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Angioplasty and Stenting of Severe Intracranial Stenosis Is Highly Successful

December 16, 2009
Written by: , Filed in: Interventional Radiology
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Intracranial vascular stenosis is a risk factor for cerebral infarction, and methods of treatment include conservative management, angioplasty, or angioplasty and stent.

A recent study was conducted to evaluate outcomes and factors related to adverse events following balloon expandable intracranial stent placement (BEICS).

Angioplasty and stenting of severe intracranial stenosis has proven to be highly successful

The study has shown that intracranial balloon expandable stenting is technically successful in 99% of cases. Adverse events within 6 months occur in roughly 10%, most of which are in patients who were unstable at the time of the procedure.

The Study
The retrospective review was comprised of 100 consecutive patients who underwent BEICS placement.

Methodology
All patients had symptomatic >69% intracranial stenosis. Procedural success was defined as <50% stenosis after the procedure. Adverse event occurrence was evaluated at 30 days and 6 months.

Minor stroke was defined as a new non-disabling stroke or increase in National Institutes of Health Stroke Scale (NIHSS) by 3 points but with resolution within 30 days, whereas major stroke was defined as increase by 4 points persisting >30 days.

Final outcome was defined by the modified Rankin Scale.

Patients were categorized into stable and unstable categories.

Stable was defined as those with symptoms that had resolved, were improving, or were stationary before the procedure.

Unstable was defined as progressive or fluctuating neurologic symptoms within 2 days prior to the procedure.

Results
The procedural success rate was 99%. Ten adverse events occurred within 6 months, including 4 minor strokes (4%), 3 major strokes (3%), and 3 deaths, 1 of which was due to myocardial infarction.

Of these, 9 occurred within 30 days and were ipsilateral to the stent. Mean residual stenosis was 25.2% +/- 16.2. Twenty-seven patients were in the unstable group, which correlated well with poor patient prognosis (P =0.004).

Degree of pre-stent stenosis was also associated with increased adverse events (P =0.049).

Stepwise logistic regression analysis and multivariate logistic regression models were performed using multiple clinical and technical factors, and demonstrated no significant predictive factors for outcome other than being unstable pre-procedure.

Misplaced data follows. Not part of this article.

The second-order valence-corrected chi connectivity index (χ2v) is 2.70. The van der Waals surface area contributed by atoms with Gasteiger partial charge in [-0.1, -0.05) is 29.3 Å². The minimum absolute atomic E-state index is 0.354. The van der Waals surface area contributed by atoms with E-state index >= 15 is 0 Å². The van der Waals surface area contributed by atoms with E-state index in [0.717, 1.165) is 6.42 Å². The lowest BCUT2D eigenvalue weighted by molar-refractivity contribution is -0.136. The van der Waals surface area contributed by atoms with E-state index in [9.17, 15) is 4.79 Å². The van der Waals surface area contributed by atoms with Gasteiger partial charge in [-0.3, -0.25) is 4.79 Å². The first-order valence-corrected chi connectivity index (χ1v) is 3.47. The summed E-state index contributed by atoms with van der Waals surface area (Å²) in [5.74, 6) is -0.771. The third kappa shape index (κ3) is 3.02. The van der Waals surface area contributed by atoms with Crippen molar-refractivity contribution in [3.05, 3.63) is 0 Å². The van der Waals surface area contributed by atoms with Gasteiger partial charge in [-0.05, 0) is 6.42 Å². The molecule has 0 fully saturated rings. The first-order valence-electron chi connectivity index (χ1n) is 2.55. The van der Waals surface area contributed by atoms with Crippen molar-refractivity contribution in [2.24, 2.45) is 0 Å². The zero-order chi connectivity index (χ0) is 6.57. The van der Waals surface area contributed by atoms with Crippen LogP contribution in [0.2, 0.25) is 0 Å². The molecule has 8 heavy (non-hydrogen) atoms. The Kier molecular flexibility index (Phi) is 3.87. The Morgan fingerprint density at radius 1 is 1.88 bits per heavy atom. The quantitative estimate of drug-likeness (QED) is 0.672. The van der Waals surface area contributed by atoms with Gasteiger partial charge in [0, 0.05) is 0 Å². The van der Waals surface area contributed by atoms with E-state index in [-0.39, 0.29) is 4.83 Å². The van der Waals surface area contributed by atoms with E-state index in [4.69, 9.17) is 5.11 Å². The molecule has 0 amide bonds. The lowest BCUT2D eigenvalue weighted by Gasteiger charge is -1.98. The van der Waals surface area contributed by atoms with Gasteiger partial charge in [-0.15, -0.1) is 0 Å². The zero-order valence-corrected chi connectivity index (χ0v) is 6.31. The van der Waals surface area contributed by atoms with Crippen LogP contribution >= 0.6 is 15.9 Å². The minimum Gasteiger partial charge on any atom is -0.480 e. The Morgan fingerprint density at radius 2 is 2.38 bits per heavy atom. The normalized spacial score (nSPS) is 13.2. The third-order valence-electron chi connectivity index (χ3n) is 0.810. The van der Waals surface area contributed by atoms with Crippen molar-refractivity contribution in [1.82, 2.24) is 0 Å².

In the stable group, there were 3 adverse events (4.1%), 1 of which was major compared with 7 (25.9%) in the unstable group, 5 of which were major.

Interventional Radiology Review
 University of California San Francisco Department of Radiology
  Interventional Radiology Review is an excellent program to view a wide variety of unknown cases. Topics covered include Vascular Interventions and Non Vascular interventions such as:
 
 • Evaluation of Vascular Trauma
 • Arterial and Venous Catheter Angiography
 • Magnetic Resonance Angiography
 • Cholangiography
 • Chest Interventions
 • Nephrostomy and Ureteral Stents
 
  Earn up to 26 AMA PRA Category 1 Credits™.  
  Click here to read more or order: Interventional Radiology Review

Three major strokes occurred from re-occlusion from subacute thrombosis, and 2 deaths were caused by hemorrhage following basilar artery stent.

One death occurred secondary to myocardial infarction 22 days after the procedure. At 6 months, follow-up on 59 patients demonstrated no evidence of restenosis.

Conclusions
Stent placement in intracranial arteries has a high procedural success rate of 99% and acceptable adverse event rate of 10%. Adverse events were much lower (4.1%) in stable patients than in unstable patients (25.9%).

Reviewer’s Comments
This was a well-written, comprehensive paper. The biggest drawback is the absence of a control group or comparison with alternative treatment.

For those interested, the authors discuss possible explanations of why the unstable group had a worse prognosis, and how these results compared with other studies involving conservative management and stent placement.

Author: Yaron Lebovitz, MD

Reference:

Suh DC, Kim JK, et al. Intracranial Stenting of Severe Symptomatic Intracranial Stenosis: Results of 100 Consecutive Patients. AJNR Am J Neuroradiol; 2008; 29 (April): 781-785

Interventional Radiology Review
 University of California San Francisco Department of Radiology
  Interventional Radiology Review is an excellent program to view a wide variety of unknown cases. Topics covered include Vascular Interventions and Non Vascular interventions such as:
 
 • Evaluation of Vascular Trauma
 • Arterial and Venous Catheter Angiography
 • Magnetic Resonance Angiography
 • Cholangiography
 • Chest Interventions
 • Nephrostomy and Ureteral Stents
 
  Earn up to 26 AMA PRA Category 1 Credits™.  
  Click here to read more or order: Interventional Radiology Review
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